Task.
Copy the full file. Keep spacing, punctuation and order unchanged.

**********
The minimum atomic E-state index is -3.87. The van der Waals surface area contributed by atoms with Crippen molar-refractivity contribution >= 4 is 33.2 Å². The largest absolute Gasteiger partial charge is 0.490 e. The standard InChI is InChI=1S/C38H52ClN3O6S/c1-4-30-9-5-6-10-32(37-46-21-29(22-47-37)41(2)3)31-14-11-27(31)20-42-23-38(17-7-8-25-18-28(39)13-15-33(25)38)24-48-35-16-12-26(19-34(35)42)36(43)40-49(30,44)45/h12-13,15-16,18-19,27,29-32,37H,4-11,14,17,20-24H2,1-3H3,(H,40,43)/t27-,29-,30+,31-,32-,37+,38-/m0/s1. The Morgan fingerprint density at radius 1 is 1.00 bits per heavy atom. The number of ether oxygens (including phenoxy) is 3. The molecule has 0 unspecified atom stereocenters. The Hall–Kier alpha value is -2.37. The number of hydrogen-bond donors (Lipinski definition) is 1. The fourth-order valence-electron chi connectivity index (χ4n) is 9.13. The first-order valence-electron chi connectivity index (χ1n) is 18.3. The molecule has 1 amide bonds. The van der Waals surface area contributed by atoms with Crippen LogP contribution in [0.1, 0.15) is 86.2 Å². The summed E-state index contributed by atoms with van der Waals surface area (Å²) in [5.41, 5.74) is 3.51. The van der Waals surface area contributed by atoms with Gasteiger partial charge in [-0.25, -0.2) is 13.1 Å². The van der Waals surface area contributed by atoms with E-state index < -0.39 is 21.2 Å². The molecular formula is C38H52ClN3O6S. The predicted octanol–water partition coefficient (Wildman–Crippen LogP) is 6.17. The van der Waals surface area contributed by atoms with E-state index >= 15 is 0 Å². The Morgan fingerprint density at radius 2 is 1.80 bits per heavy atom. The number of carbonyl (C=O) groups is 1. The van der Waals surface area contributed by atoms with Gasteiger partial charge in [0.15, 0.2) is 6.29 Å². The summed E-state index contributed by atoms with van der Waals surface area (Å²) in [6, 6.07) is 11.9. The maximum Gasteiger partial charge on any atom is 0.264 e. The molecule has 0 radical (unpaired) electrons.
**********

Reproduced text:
The minimum atomic E-state index is -3.87. The van der Waals surface area contributed by atoms with Crippen molar-refractivity contribution >= 4 is 33.2 Å². The largest absolute Gasteiger partial charge is 0.490 e. The standard InChI is InChI=1S/C38H52ClN3O6S/c1-4-30-9-5-6-10-32(37-46-21-29(22-47-37)41(2)3)31-14-11-27(31)20-42-23-38(17-7-8-25-18-28(39)13-15-33(25)38)24-48-35-16-12-26(19-34(35)42)36(43)40-49(30,44)45/h12-13,15-16,18-19,27,29-32,37H,4-11,14,17,20-24H2,1-3H3,(H,40,43)/t27-,29-,30+,31-,32-,37+,38-/m0/s1. The Morgan fingerprint density at radius 1 is 1.00 bits per heavy atom. The number of ether oxygens (including phenoxy) is 3. The molecule has 0 unspecified atom stereocenters. The Hall–Kier alpha value is -2.37. The number of hydrogen-bond donors (Lipinski definition) is 1. The fourth-order valence-electron chi connectivity index (χ4n) is 9.13. The first-order valence-electron chi connectivity index (χ1n) is 18.3. The molecule has 1 amide bonds. The van der Waals surface area contributed by atoms with Crippen LogP contribution in [0.1, 0.15) is 86.2 Å². The summed E-state index contributed by atoms with van der Waals surface area (Å²) in [5.41, 5.74) is 3.51. The van der Waals surface area contributed by atoms with Gasteiger partial charge in [-0.25, -0.2) is 13.1 Å². The van der Waals surface area contributed by atoms with E-state index < -0.39 is 21.2 Å². The molecular formula is C38H52ClN3O6S. The predicted octanol–water partition coefficient (Wildman–Crippen LogP) is 6.17. The van der Waals surface area contributed by atoms with E-state index >= 15 is 0 Å². The Morgan fingerprint density at radius 2 is 1.80 bits per heavy atom. The number of carbonyl (C=O) groups is 1. The van der Waals surface area contributed by atoms with Gasteiger partial charge in [0.15, 0.2) is 6.29 Å². The summed E-state index contributed by atoms with van der Waals surface area (Å²) in [6, 6.07) is 11.9. The maximum Gasteiger partial charge on any atom is 0.264 e. The molecule has 0 radical (unpaired) electrons.